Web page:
24-Hour Crisis Hotline: (877)SAFEGBC or (877)723-3422 Mental Health & Substance Abuse Issues

6502 Nursery Drive, Suite 100
Victoria, TX 77904
(361)575-0611
(800)421-8825

Wellness and Personal Development
Resources
Basic InformationLatest News
Health Tip: Healthy Brain SuggestionsBody Gestures Aid ConversationSurvey: 9 of 10 Americans Take Cancer Prevention StepsEven a Little More Activity Could Save Millions of LivesWho's Likely to Fall for Fake News?Smoking, Poor Diet Lead Global Death CausesIt's Time to Kick Fido Out -- of Bed, That IsTake a Stand Against Sitting Too MuchDaydreaming Behind the WheelStrong Evidence for Healthy Lifestyle Reducing CRC RiskMany Moisturizers Aren't What They Claim to BeHealth Tip: Diet and Activity May Help Prevent CancerGetting Fit as a FamilyNeed Help Getting Organized?Too Much TV May Cost You Your MobilityPromoting Social Wellness in Your CommunityHobbies and Your HealthHealth Tip: Get Moving and Stay ActiveWellness Visits for Better Well-beingGet Ready, Safely, for the Great American EclipseTV Binge-Watching May Leave You Like 'The Walking Dead'Health Tip: Plan for a Heat WaveGivers Really Are Happier Than TakersHealth Tip: Think Smart During a Hot SpellHow Safe and Effective Is Your Sunscreen?For Drivers, Hands-free Can Still Be a HandfulIt's Never Too Soon to Safeguard Your BonesImpact of Video Games on Brain Varies With Game Type, Strategy'Loneliness Epidemic' Called a Major Public Health ThreatDoes Less Sleep Make You Less Healthy?Need to Calm Down? Try Talking to YourselfJust Thinking You're Less Active May Shorten Your LifeHealth Tip: Protect Your Skin at WorkGolfing and Gardening Your Way to FitnessTeaching an Old Brain New TricksCan't Get to the Gym? Work Out in Your Office!The Scoop on Avoiding 'Brain Freeze'How Much Sleep Do You Really Need?Healthy Heart in 20s, Better Brain in 40s?Health Tip: Getting Too Much Sun?Sunscreen Application Doesn't Provide Complete Body CoverHealth Tip: Protect Your Eyes During SummerHealth Tip: Check the Water Before SwimmingFlip-flops: Fun in the Sun, but Tough on FeetSound Sleep May Help You Junk the Junk FoodWhen Opinions Threaten FriendshipsBetter Diet, Longer Life?Health Tip: If Lifestyle Interferes With SleepDocs Should Counsel Even Healthy People on Diet, Exercise, Experts SayDaily Jolt of Java May Bring Longer Life
Links
Related Topics

Anger Management
Stress Reduction and Management

With Summer Sun Comes Heightened Skin Cancer Risk

HealthDay News
by -- Robert Preidt
Updated: Jun 11th 2017

new article illustration

SUNDAY, June 11, 2017 (HealthDay News) -- Summer beckons, and with those sunny skies comes a warning to protect yourself from skin cancer.

"Skin cancer, like all types of cancer, is capable of destroying healthy tissue and spreading to distant body sites," said Dr. C. Blake Phillips, a fellow in the University of Alabama at Birmingham department of dermatology.

Skin cancer is the most common type of cancer in the United States, according to the U.S. Centers for Disease Control and Prevention. It's important to take steps to prevent it and to recognize the early signs.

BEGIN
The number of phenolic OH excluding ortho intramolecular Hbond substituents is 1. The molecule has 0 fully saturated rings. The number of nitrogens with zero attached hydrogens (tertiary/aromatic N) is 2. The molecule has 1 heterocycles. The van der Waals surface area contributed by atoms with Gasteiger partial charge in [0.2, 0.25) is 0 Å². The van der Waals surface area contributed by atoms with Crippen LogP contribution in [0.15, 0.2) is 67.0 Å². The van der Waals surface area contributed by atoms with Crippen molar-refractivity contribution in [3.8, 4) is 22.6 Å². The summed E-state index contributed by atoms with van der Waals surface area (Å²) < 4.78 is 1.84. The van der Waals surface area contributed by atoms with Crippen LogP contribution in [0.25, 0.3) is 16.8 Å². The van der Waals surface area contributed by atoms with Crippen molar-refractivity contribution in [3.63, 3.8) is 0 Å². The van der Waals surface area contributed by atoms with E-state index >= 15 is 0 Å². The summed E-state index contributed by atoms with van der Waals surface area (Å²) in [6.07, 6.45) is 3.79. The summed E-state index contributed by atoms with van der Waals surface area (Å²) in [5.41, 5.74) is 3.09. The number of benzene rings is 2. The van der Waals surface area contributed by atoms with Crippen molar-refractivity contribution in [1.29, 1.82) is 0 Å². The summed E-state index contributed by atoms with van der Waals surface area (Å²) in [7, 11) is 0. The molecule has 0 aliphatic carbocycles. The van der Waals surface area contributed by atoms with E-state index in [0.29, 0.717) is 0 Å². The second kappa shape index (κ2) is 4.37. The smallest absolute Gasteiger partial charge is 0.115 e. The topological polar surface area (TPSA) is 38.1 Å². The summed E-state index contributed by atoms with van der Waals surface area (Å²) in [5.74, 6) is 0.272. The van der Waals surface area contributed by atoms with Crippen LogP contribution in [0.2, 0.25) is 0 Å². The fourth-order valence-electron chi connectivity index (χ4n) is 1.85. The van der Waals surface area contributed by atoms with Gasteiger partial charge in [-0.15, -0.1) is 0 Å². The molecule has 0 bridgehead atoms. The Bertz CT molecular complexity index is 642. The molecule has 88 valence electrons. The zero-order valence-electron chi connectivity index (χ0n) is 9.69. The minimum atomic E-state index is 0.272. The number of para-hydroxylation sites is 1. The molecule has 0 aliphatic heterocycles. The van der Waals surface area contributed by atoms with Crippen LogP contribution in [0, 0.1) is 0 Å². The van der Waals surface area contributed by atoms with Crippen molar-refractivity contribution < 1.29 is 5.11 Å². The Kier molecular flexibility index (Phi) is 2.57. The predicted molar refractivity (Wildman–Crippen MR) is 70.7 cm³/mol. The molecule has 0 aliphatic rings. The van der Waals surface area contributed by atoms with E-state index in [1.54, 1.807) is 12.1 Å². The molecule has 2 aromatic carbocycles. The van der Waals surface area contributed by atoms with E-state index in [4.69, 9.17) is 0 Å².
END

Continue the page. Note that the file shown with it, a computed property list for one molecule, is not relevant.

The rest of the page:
"If undetected or untreated, skin cancers lead to loss of vital functions or death. It is important to keep an eye on your skin and watch for changes that could be a sign of skin cancer," Phillips added.

Most skin cancers occur due to exposure to ultraviolet radiation from the sun or other sources, such as tanning beds, said Phillips.

To protect your skin from the sun, dress properly and use sunscreen, he said.

"I recommend sunscreen with an SPF value of 30 or higher every day to exposed areas," Phillips said in a university news release.

"Look for products that don't feel greasy and block both UVA and UVB. Many regular moisturizers now contain sunscreens, making selection of a comfortable sunscreen quite easy and inexpensive," he said.

Also, wear sun-protective clothing and wide-brimmed hats with sunglasses. Don't go outside during the peak sun hours of the day (10 a.m. to 5 p.m.). Instead, do outdoor activities in morning or evening hours, he suggested.

If you do develop skin cancer, know that most "have an excellent cure rate if detected and treated early," Phillips said. "I encourage learning the signs of skin cancer and self-exams between clinic visits. Patient awareness is extremely helpful in early diagnosis."

The most common types of skin cancer are basal cell carcinoma, squamous cell carcinoma and melanoma.

"Signs of non-melanoma skin cancers include red lesions that steadily grow, non-healing sores or crusted areas on the skin, bumps with a "pearly" or translucent surface, and any tender growths on the skin's surface," according to the news release.

Melanoma is the deadliest type of skin cancer. Melanomas are darkly pigmented, discolored areas or bumps with an asymmetrical shape, irregular borders, or dark black or multicolored surface. While the majority of melanomas do not arise from moles, new or changing moles in adulthood should be examined, Phillips' and his colleagues said.

"You should see a doctor if you are concerned that a lesion is changing, is newly symptomatic, or is non-healing," Phillips said. "If you have a first-degree relative with melanoma or you have many dark moles, it's a good idea to have a baseline skin exam by a dermatologist."

Doctors should examine patients with prior skin pre-cancers or skin cancers at least once a year, but some patients require more frequent examinations.

More information

The American Academy of Family Physicians has more on skin cancer.